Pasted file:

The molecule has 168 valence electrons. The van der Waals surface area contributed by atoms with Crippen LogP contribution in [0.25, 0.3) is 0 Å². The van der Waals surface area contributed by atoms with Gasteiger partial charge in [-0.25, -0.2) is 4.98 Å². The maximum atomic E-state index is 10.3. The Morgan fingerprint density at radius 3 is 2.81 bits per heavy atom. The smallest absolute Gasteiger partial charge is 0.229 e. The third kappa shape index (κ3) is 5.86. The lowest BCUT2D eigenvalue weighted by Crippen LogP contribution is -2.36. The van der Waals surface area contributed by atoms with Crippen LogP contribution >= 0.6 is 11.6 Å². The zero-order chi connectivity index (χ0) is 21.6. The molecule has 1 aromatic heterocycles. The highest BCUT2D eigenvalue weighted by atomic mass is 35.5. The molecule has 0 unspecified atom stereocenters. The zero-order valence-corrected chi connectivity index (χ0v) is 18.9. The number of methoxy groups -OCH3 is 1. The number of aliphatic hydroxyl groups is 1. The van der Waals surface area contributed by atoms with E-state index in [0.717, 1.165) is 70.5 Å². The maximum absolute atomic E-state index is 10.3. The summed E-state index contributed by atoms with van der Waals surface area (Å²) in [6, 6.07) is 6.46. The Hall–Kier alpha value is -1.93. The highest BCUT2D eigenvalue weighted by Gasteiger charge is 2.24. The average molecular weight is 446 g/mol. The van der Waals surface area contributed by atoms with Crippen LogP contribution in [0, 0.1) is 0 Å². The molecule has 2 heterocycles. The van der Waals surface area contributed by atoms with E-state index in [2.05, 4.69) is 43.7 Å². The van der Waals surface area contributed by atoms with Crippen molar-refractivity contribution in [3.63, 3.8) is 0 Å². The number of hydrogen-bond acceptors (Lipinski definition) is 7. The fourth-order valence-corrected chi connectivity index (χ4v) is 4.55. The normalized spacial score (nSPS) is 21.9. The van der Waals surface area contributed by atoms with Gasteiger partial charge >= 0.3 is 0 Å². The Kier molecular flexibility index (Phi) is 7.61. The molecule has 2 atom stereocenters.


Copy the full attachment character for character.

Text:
The molecule has 168 valence electrons. The van der Waals surface area contributed by atoms with Crippen LogP contribution in [0.25, 0.3) is 0 Å². The van der Waals surface area contributed by atoms with Gasteiger partial charge in [-0.25, -0.2) is 4.98 Å². The maximum atomic E-state index is 10.3. The Morgan fingerprint density at radius 3 is 2.81 bits per heavy atom. The smallest absolute Gasteiger partial charge is 0.229 e. The third kappa shape index (κ3) is 5.86. The lowest BCUT2D eigenvalue weighted by Crippen LogP contribution is -2.36. The van der Waals surface area contributed by atoms with Crippen LogP contribution >= 0.6 is 11.6 Å². The zero-order chi connectivity index (χ0) is 21.6. The molecule has 1 aromatic heterocycles. The highest BCUT2D eigenvalue weighted by atomic mass is 35.5. The molecule has 0 unspecified atom stereocenters. The zero-order valence-corrected chi connectivity index (χ0v) is 18.9. The number of methoxy groups -OCH3 is 1. The number of aliphatic hydroxyl groups is 1. The van der Waals surface area contributed by atoms with E-state index in [0.717, 1.165) is 70.5 Å². The maximum absolute atomic E-state index is 10.3. The summed E-state index contributed by atoms with van der Waals surface area (Å²) in [6, 6.07) is 6.46. The Hall–Kier alpha value is -1.93. The highest BCUT2D eigenvalue weighted by Gasteiger charge is 2.24. The average molecular weight is 446 g/mol. The van der Waals surface area contributed by atoms with Crippen LogP contribution in [0, 0.1) is 0 Å². The molecule has 2 heterocycles. The van der Waals surface area contributed by atoms with E-state index in [2.05, 4.69) is 43.7 Å². The van der Waals surface area contributed by atoms with Crippen molar-refractivity contribution in [3.63, 3.8) is 0 Å². The number of hydrogen-bond acceptors (Lipinski definition) is 7. The fourth-order valence-corrected chi connectivity index (χ4v) is 4.55. The normalized spacial score (nSPS) is 21.9. The van der Waals surface area contributed by atoms with Gasteiger partial charge >= 0.3 is 0 Å². The Kier molecular flexibility index (Phi) is 7.61. The molecule has 2 atom stereocenters.